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Deans Knight Income Corporation Decision to Follow in 2023 – What to Expect from the Supreme Court?

On November 2, 2022, the Supreme Court of Canada (“SCC”) heard the appeal in Deans Knight Income Corporation and will have the opportunity to address the uncertainty created by the Federal Court of Appeal (“FCA”).[1] The FCA reversed the Tax Court of Canada’s decision and relied on a novel concept of “actual control” to conclude to an abuse of the “control” threshold within subsection 111(5) of the Income Tax Act (Canada) (“Act”). The FCA did not define this concept in the decision, nor is it found anywhere in the Act or other jurisprudence.

The issues before the SCC are to determine the object, spirit, and purpose of subsection 111(5) and whether its underlying rationale is based on “actual control” (and, if it is, what does “actual control” mean)?

During the SCC hearing, there were many clarifying questions asked to both the Appellant’s and the Respondent’s counsels with regards to the meaning of “actual control” as an attempt to arrive at a resolution on how to reconcile the FCA’s decision. The tax community is hopeful that the SCC will provide guidance.

Summary of Facts and Judicial History

The appeal in Deans Knight represents the first judicial consideration of whether the general anti-avoidance rule (“GAAR”) applies to the acquisition of control element in subsection 111(5) of the Act. Subsection 111(5) can prohibit a company from utilizing non-capital losses after its acquisition of control. The word “control” is not defined in the Act. The primary means of determining control is to look at who has effective control of the corporation.[2] Effective control means the control by the shareholders who carry sufficient votes to elect the board of directors.[3]

Deans Knight involves a corporation that incurred significant losses. The taxpayer entered into a “corporate restart” transaction, which sought to monetize accumulated tax losses from a discontinued business while staying on side of the limits and rules of the Act. In a unanimous ruling, the FCA concluded that these transactions constituted an abuse of the relevant provision in the Act, thereby causing the acquisition of control loss restrictions to apply.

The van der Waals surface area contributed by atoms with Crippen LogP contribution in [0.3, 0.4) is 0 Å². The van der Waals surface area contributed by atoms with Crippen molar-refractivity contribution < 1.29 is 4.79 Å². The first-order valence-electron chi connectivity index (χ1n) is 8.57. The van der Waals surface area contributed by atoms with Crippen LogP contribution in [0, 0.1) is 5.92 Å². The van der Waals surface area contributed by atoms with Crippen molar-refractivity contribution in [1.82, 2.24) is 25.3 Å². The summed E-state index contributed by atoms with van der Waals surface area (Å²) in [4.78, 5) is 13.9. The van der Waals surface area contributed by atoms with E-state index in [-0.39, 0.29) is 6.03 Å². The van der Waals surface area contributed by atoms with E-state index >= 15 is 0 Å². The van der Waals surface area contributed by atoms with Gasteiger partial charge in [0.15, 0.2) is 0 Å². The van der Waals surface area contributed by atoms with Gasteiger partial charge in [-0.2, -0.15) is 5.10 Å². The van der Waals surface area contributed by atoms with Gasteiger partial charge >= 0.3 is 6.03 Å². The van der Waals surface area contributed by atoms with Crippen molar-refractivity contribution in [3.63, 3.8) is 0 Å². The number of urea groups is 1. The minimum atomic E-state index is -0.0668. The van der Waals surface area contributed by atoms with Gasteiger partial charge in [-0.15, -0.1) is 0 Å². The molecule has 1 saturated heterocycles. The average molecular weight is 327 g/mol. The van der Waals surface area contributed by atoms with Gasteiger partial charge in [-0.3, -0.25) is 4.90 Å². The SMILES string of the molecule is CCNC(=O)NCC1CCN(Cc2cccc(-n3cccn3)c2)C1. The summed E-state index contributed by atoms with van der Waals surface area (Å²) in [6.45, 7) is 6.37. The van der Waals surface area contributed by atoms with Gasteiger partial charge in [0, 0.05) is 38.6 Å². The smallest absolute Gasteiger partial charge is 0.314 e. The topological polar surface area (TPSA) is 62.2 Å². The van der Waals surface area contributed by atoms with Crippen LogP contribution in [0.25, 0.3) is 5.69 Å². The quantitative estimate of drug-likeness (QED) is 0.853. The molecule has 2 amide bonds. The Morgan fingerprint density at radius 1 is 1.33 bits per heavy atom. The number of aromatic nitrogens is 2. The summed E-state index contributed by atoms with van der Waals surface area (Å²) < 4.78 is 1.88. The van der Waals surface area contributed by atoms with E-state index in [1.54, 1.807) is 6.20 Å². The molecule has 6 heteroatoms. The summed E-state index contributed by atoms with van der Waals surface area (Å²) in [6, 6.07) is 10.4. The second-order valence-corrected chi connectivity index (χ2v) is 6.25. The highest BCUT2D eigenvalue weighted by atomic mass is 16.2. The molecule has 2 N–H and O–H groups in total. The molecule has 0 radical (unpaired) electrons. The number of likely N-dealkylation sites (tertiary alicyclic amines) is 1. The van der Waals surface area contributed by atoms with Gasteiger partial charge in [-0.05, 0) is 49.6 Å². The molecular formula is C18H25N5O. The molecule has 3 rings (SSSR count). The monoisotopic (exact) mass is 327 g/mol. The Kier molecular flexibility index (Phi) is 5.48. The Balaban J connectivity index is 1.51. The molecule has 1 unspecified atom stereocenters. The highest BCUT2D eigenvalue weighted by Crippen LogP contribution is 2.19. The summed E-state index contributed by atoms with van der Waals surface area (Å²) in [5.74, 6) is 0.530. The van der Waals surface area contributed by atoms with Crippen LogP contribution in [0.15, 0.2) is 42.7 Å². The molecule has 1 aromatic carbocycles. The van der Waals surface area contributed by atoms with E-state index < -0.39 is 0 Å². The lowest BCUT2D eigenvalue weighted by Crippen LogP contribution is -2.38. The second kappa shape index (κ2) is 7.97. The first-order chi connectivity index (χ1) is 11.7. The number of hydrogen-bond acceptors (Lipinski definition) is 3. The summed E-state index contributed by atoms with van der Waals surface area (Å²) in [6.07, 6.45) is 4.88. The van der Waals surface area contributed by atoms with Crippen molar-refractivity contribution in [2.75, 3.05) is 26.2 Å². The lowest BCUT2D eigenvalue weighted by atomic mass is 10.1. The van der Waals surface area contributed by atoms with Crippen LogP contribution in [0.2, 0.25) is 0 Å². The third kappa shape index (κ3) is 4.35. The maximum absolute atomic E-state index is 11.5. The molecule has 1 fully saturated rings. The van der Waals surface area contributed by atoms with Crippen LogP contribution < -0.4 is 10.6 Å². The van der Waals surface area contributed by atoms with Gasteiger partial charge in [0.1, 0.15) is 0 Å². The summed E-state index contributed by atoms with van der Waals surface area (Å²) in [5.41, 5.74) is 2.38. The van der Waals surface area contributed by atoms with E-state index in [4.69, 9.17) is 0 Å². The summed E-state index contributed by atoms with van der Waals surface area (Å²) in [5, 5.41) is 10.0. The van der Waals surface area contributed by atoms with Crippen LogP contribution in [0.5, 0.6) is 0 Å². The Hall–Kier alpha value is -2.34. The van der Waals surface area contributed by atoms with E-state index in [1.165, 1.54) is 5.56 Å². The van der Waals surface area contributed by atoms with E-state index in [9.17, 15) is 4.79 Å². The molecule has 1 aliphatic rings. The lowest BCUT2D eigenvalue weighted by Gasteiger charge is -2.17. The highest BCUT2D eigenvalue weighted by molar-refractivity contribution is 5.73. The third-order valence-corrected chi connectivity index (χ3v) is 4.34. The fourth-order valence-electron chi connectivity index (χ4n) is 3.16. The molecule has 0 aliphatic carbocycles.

The FCA analysis examined the object, spirit, and purpose of subsection 111(5). The FCA found that the term “effective control” lacked clarity and rearticulated “the object, spirit and purpose of subsection 111(5) as follows: it is to restrict the use of specified losses, including non-capital losses, if a person or group of persons has acquired actual control over the corporation’s actions, whether by way of de jure control or otherwise”.[4] Accordingly, the FCA emphasized that for the purposes of the abuse analysis in applying the GAAR, the relevant control test under subsection 111(5) is “actual control”. The FCA does not define “actual control” in the decision, but provided the following guidance:

the actual control test is different than the statutory de facto control test in subsection 256(5.1) of the Act. […] I see nothing inconsistent with the conclusion that the object, spirit and purpose of subsection 111(5) take into account different forms of control even though the text of the provision is limited to de jure control.[5]

[1] Deans Knight Income Corporation v. Canada, 2021 FCA 160, rev’g 2019 TCC 76 (“Deans Knight).

[2] Duha Printers (Western) Ltd. v. Canada, [1998] 1 SCR 795 (“Duha Printers”).

[3] Duha Printers, para. 36.

[4] Deans Knight, para. 72.

[5]Deans Knight, para. 83.

tax Supreme Court of Canada Federal Court of Appeal Income Tax Act GAAR



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